Jilted Nest Seekers broker launches own firm, continues lawsuit

Joseph DeCristofaro was hired at Southampton office, but claims former employer locked him out

Noted Hamptons agent Joseph DeCristofaro, who abruptly left Nest Seekers International in November and then sued the firm, has launched his own residential brokerage that will focus on rentals and sales in New York and the Hamptons.

Named the Global Group, as reported by the New York Post earlier this month, the firm launched Dec. 21 and will cater to buyers, sellers, tenants and landlords. DeCristofaro also started LeaseHamptons.com, a separate Hamptons rental listings website.

This is the latest venture for DeCristofaro, who joined Nest Seekers as an executive vice president last May to help run the firm’s newly acquired Southampton office. Nest Seekers poached DeCristofaro from the Corcoran Group, where he was named East End rookie of the year in 2007.

The hire was part of Nest Seekers’ broader expansion in the Hamptons, where the firm acquired two local franchises of Engel & Volkers, a German real estate brokerage, in May. The firm appointed Amadeus Ehrhardt, who was heading up Engel & Volkers’ Southampton office, as managing director; installed DeCristofaro as his second-in-command; and named Barbara Feldman, the former manager of Engels & Volker’s Easthampton office, as the head of that branch.

However, it appears that the relationship quickly soured. By mid-November, both DeCristofaro and Feldman had left the firm, and the parting was rumored to be less than amicable.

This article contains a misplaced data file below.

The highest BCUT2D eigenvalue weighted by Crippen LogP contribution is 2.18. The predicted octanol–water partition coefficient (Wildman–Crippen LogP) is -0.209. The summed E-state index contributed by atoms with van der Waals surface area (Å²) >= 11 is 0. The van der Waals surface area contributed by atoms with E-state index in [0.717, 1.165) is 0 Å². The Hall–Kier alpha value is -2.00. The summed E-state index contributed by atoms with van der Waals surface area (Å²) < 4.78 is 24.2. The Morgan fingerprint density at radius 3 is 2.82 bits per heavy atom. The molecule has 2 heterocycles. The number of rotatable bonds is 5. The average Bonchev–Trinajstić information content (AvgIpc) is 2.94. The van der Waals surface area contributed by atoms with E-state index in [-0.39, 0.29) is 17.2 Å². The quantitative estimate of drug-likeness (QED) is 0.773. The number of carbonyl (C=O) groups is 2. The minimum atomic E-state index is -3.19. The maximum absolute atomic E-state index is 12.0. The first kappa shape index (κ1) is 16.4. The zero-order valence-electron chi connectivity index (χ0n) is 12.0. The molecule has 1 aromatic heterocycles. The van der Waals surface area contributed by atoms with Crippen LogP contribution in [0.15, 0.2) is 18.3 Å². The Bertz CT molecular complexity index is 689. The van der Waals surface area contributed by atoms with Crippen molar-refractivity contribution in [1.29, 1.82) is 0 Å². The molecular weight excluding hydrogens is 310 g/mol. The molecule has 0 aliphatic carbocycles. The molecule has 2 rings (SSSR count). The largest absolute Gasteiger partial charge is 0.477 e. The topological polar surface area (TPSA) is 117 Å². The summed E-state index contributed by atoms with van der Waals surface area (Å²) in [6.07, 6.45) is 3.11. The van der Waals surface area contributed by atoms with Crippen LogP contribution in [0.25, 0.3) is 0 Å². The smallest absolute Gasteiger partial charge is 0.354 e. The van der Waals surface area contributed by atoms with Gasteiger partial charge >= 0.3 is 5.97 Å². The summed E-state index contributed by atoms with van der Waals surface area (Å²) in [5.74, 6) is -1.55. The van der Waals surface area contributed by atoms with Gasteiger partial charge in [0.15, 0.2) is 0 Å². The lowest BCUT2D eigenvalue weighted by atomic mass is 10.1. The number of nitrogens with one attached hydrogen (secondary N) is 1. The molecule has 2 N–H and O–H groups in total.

Shortly after his departure, DeCristofaro sued Nest Seekers in New York State Supreme Court, claiming the firm had breached his employment contract and defamed him in emails to clients and statements to the real estate community.

The jilted broker cited a November item from the real estate blog Curbed that quoted an anonymous source saying he had been stripped of his managerial duties “but refused to accept [it]… and kept telling everyone he was an owner/partner.”

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In DeCristofaro’s account, Nest Seekers convinced his clients to drop him and unexpectedly changed the locks on his office, preventing him from collecting his client list, listing agreements, and paperwork on past exclusives and open houses, plus belongings such as personal photographs and a cell phone.

“I entered in to a signed agreement with Nest Seekers and they did not want to honor it, nor pay me for my efforts,” DeCristofaro said in an email to The Real Deal today. “Although I made several attempts to settle, I was forced out and had no other option than to get legal assistance.”

A representative for Edward Burke, a partner with Burke & Sullivan who is representing Nest Seekers, said the law firm could not comment on the litigation due to a confidentiality agreement. A representative from Nest Seekers did not immediately return a request for comment.

The parties signed an agreement Nov. 17 restricting what Nest Seekers could say about DeCristofaro to third parties, according to court documents. A court date does not appear to have been set.

DeCristofaro’s attorney, Jamie Svenson, an associate with Lieb at Law, also declined to speak about the case.

Meanwhile, DeCristofaro is forging ahead with his new business, which he said is handling more than $20 million in listings in the Hamptons and New York, including several development projects. LeaseHamptons currently has more than 2,000 rentals on offer, he said.

Though recruiting efforts are not formally underway, DeCristofaro said the firm has several Hamptons agents among its ranks and will bring on board two New York City agents in the next two weeks. DeCristofaro is aiming to have 50 agents working with him by the end of the year. Agents will make up to 90 percent commissions and will be able to sell in both markets, he said.